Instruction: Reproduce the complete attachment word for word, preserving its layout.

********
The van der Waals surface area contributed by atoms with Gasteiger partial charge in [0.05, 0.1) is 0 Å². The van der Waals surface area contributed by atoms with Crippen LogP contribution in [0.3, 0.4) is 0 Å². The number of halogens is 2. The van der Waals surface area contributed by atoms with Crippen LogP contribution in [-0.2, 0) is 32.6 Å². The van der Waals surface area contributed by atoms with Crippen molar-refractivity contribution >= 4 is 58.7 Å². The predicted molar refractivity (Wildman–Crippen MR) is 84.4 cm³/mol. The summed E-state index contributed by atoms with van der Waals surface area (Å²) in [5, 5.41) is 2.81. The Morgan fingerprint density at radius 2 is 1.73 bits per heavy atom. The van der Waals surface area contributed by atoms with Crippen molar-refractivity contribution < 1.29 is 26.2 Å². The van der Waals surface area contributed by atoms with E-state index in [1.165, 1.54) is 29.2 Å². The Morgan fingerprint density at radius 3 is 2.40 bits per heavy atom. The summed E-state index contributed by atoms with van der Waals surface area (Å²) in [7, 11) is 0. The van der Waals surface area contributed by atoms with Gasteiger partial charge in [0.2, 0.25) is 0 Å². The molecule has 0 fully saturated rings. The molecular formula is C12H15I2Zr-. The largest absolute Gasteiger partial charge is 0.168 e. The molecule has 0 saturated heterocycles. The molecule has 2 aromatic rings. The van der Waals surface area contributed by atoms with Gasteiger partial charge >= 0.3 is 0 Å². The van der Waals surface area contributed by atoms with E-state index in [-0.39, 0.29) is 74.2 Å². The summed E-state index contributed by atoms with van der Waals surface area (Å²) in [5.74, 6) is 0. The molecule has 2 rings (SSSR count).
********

The van der Waals surface area contributed by atoms with Gasteiger partial charge in [0.05, 0.1) is 0 Å². The van der Waals surface area contributed by atoms with Crippen LogP contribution in [0.3, 0.4) is 0 Å². The number of halogens is 2. The van der Waals surface area contributed by atoms with Crippen LogP contribution in [-0.2, 0) is 32.6 Å². The van der Waals surface area contributed by atoms with Crippen molar-refractivity contribution >= 4 is 58.7 Å². The predicted molar refractivity (Wildman–Crippen MR) is 84.4 cm³/mol. The summed E-state index contributed by atoms with van der Waals surface area (Å²) in [5, 5.41) is 2.81. The Morgan fingerprint density at radius 2 is 1.73 bits per heavy atom. The van der Waals surface area contributed by atoms with Crippen molar-refractivity contribution < 1.29 is 26.2 Å². The van der Waals surface area contributed by atoms with E-state index in [1.165, 1.54) is 29.2 Å². The Morgan fingerprint density at radius 3 is 2.40 bits per heavy atom. The summed E-state index contributed by atoms with van der Waals surface area (Å²) in [7, 11) is 0. The van der Waals surface area contributed by atoms with Gasteiger partial charge in [0.2, 0.25) is 0 Å². The molecule has 0 fully saturated rings. The molecular formula is C12H15I2Zr-. The largest absolute Gasteiger partial charge is 0.168 e. The molecule has 0 saturated heterocycles. The molecule has 2 aromatic rings. The van der Waals surface area contributed by atoms with Gasteiger partial charge >= 0.3 is 0 Å². The van der Waals surface area contributed by atoms with E-state index in [-0.39, 0.29) is 74.2 Å². The summed E-state index contributed by atoms with van der Waals surface area (Å²) in [5.74, 6) is 0. The molecule has 2 rings (SSSR count).